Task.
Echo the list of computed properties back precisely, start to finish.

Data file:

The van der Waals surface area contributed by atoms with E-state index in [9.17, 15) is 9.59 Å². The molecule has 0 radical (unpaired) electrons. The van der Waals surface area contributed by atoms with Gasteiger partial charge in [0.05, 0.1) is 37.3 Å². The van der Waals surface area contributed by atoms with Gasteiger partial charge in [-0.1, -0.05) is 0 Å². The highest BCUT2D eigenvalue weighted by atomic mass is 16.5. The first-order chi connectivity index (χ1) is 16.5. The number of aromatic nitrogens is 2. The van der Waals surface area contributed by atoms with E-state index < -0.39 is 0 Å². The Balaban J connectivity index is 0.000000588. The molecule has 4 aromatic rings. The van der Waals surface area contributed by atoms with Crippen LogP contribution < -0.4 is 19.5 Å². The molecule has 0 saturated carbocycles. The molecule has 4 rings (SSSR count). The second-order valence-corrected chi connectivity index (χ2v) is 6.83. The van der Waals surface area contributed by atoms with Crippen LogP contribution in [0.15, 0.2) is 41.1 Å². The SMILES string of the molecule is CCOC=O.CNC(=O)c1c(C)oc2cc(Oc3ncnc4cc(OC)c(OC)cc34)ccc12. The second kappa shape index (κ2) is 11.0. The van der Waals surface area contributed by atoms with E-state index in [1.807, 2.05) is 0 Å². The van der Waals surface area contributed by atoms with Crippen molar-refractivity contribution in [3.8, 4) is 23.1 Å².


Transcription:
The van der Waals surface area contributed by atoms with E-state index in [9.17, 15) is 9.59 Å². The molecule has 0 radical (unpaired) electrons. The van der Waals surface area contributed by atoms with Gasteiger partial charge in [0.05, 0.1) is 37.3 Å². The van der Waals surface area contributed by atoms with Gasteiger partial charge in [-0.1, -0.05) is 0 Å². The highest BCUT2D eigenvalue weighted by atomic mass is 16.5. The first-order chi connectivity index (χ1) is 16.5. The number of aromatic nitrogens is 2. The van der Waals surface area contributed by atoms with E-state index < -0.39 is 0 Å². The Balaban J connectivity index is 0.000000588. The molecule has 4 aromatic rings. The van der Waals surface area contributed by atoms with Crippen LogP contribution < -0.4 is 19.5 Å². The molecule has 0 saturated carbocycles. The molecule has 4 rings (SSSR count). The second-order valence-corrected chi connectivity index (χ2v) is 6.83. The van der Waals surface area contributed by atoms with Crippen LogP contribution in [0.15, 0.2) is 41.1 Å². The SMILES string of the molecule is CCOC=O.CNC(=O)c1c(C)oc2cc(Oc3ncnc4cc(OC)c(OC)cc34)ccc12. The second kappa shape index (κ2) is 11.0. The van der Waals surface area contributed by atoms with E-state index in [1.807, 2.05) is 0 Å². The van der Waals surface area contributed by atoms with Crippen molar-refractivity contribution in [3.8, 4) is 23.1 Å².